“Patients with new or presumably new left bundle-branch block had an inordinately high prevalence of false positive catheterization laboratory activation (almost half did not have a culprit artery). Patients with a previous myocardial infarction or previous coronary bypass surgery had a significantly higher prevalence of no culprit artery, likely because of abnormal baseline ECG results.”

It would be interesting to know whether or not the false positive LBBB patients met Sgarbossa’s criteria. The authors don’t say it, but I can’t help but wonder if the patients with previous MI “and abnormal baseline ECG results” had persistent ST segment elevation similar to (what we think of as) left ventricular aneurysm.

See also:

The problem of ST segment elevation

False positive cardiac cath lab activations – PowerPoint

1 Comment

  • Sonnet says:

    I remembered I was a specialist in a duty. When I activated the cath lab team just before infroming my consultant. Thanks God, It was true positive. Otherwise,…

1 Trackback

Leave a Reply

Your email address will not be published. Required fields are marked *

EMS 12-Lead

Cardiac Rhythm Analysis, 12-Lead ECG Interpretation, Resuscitation

JEMS Talk: Google Hangout

Comments
Proficiency vs Deficiency… The Art Of Electrocardiography | EMS 12 Lead
Understanding Amiodarone
[…] on the highlighted title for an Amiodarone breakdown,¬†UNDERSTANDING AMIODARONE¬† ¬†One tool I use in these cases of bradycardia, is SPo2 monitoring. Remember, with every systole […]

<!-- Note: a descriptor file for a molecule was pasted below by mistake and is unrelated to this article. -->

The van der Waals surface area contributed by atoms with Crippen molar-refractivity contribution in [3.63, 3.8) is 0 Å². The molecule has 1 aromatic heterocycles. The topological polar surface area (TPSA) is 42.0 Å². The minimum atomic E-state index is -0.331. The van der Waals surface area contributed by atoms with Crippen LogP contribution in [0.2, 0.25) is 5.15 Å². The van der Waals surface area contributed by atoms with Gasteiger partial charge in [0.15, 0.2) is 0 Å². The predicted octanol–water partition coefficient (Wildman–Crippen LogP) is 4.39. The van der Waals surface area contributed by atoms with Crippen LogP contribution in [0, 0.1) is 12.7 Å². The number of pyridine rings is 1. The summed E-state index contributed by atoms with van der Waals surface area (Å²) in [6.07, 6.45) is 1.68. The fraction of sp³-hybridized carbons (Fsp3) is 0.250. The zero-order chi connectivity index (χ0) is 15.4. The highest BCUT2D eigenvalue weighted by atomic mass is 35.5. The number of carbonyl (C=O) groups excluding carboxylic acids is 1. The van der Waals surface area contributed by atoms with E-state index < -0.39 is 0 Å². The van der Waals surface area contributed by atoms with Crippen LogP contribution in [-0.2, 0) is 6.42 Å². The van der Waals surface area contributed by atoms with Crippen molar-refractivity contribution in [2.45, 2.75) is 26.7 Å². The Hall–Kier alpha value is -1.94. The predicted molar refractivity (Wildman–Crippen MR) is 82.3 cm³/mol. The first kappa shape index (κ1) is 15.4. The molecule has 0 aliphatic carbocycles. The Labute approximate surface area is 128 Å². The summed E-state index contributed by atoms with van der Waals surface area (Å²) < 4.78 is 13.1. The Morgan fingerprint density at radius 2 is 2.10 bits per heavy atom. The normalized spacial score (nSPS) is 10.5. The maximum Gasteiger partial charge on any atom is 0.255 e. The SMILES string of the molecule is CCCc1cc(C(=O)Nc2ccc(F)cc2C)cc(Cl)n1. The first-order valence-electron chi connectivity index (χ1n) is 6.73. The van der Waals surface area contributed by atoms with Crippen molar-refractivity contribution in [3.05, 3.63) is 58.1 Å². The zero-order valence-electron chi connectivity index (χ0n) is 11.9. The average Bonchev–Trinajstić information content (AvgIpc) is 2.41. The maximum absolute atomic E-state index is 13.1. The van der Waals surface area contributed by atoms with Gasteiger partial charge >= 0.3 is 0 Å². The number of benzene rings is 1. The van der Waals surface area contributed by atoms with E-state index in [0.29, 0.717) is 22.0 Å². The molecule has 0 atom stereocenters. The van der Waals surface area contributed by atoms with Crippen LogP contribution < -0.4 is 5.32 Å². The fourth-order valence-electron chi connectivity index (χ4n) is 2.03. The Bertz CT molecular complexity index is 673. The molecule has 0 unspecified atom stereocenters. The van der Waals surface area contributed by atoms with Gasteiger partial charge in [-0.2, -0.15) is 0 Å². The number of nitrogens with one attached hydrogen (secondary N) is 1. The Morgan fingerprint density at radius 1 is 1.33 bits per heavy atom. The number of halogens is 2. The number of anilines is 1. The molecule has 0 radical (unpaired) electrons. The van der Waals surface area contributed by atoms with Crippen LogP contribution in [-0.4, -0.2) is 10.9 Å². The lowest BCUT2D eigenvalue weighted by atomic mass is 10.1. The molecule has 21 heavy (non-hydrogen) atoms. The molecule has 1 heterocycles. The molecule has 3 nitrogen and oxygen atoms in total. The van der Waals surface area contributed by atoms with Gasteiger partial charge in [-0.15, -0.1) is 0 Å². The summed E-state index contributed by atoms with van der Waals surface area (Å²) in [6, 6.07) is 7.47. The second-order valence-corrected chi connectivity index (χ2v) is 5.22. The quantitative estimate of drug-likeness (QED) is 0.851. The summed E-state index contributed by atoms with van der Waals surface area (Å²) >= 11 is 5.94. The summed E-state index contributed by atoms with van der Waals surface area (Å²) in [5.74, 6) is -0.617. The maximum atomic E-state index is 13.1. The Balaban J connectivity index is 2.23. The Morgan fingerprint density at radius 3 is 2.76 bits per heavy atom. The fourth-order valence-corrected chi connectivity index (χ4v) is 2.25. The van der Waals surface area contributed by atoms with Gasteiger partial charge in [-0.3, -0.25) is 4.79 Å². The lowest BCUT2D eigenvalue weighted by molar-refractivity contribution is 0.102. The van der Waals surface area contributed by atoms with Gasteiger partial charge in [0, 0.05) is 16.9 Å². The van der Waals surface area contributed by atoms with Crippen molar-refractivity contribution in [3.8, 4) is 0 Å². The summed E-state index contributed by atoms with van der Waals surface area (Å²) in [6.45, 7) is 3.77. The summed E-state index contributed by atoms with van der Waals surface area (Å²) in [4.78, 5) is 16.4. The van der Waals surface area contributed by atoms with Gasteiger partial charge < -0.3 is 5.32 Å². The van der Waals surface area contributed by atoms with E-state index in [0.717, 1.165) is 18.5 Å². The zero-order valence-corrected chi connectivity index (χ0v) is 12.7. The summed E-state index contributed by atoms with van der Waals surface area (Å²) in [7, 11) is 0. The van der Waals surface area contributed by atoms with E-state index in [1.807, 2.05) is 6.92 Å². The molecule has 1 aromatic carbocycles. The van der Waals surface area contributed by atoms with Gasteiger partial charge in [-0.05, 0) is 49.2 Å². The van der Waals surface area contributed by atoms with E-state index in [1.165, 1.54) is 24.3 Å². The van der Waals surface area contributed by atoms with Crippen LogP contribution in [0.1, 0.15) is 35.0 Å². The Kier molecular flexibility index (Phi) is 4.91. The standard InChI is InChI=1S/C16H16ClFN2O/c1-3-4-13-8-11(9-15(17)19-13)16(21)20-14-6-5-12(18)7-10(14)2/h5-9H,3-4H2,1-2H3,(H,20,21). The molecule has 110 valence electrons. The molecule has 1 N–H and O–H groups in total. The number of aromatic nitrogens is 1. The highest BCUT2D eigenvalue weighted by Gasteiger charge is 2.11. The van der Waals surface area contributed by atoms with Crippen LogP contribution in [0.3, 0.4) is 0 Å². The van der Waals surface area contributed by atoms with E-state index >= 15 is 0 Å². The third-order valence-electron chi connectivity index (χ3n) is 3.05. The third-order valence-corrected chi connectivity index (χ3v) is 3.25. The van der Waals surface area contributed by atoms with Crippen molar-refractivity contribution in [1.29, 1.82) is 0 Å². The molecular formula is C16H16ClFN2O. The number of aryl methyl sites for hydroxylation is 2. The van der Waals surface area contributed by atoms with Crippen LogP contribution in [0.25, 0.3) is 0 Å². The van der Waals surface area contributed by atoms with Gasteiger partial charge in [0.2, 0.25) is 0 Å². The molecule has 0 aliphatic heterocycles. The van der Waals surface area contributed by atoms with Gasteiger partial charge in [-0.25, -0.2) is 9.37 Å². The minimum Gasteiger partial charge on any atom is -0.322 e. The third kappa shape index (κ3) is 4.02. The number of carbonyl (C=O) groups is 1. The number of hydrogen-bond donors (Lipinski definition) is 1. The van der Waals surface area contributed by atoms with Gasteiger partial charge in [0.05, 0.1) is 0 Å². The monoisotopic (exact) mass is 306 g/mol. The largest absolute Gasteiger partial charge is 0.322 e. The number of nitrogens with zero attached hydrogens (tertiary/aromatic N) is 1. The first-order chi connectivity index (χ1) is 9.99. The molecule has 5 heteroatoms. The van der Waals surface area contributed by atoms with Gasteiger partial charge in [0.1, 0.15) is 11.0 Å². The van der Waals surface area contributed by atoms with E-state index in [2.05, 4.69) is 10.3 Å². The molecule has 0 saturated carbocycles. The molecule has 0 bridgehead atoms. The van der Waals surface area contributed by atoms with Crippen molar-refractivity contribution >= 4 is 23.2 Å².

2015-05-22 16:59:43
Wayne
12 Lead ECG – Lead Placement Diagrams
I have been doing EKG's for the past thirty years. It use to be that you always lay the patient in the supine position but here lately I have been told that with the patient sitting up right will not change the EKG, is this so ?
2015-05-21 17:37:37
Ivan Rios
Understanding Atropine
Hi Tony, thank you for writing. It's always a bit of a gamble to give opinion in such topics without being there, however, addressing ventilation is a must. The rate could be secondary to vagal stimulation and/or respiratory depression, but it sounds like the patient is compensating pretty well when it comes to the hemodynamic…
2015-05-21 12:55:43
Tony Correia
Understanding Atropine
Looking for an opinion. Had a pt. who was unconscious from unknown etiology, Agonal respiration = 6, SPO2 = 59, heart rate =37 sinus bradycardia, B/P = 137/80 . We ventilate the pt. approx for 2 minutes without change in status. Would you have administered atropine or continue with BVM to attempt to correct hypoxia,…
2015-05-21 12:16:26
dan
57 year old male: Chest Discomfort
I'm sorry but I don't see any flutter here. With a rate of 150 we are at the very upper limit of sinus tach. No O2 is indicated with a pulse ox of 94%, especially if you are thinking cardiac. Place in position of comfort, large bore IV, fluid bolus, ASA, nitro, capnography, complete assessment…
2015-05-14 03:50:36

ECG Medical Training

12-Lead ECG Challenge Smartphone App

Photobucket

12-Lead ECG Challenge Smartphone App - $5.99

  • Apple iOS
  • Android
  • Amazon
  • Web Based

  • FRN-TV video review
  • iMedicalApps.com review
  • Interested in resuscitation?

    FireEMS Blogs eNewsletter

    Sign-up to receive our free monthly eNewsletter

    Visitor Map / Stats

    Locations of visitors to this page


    LATEST EMS NEWS

    HOT FORUM DISCUSSIONS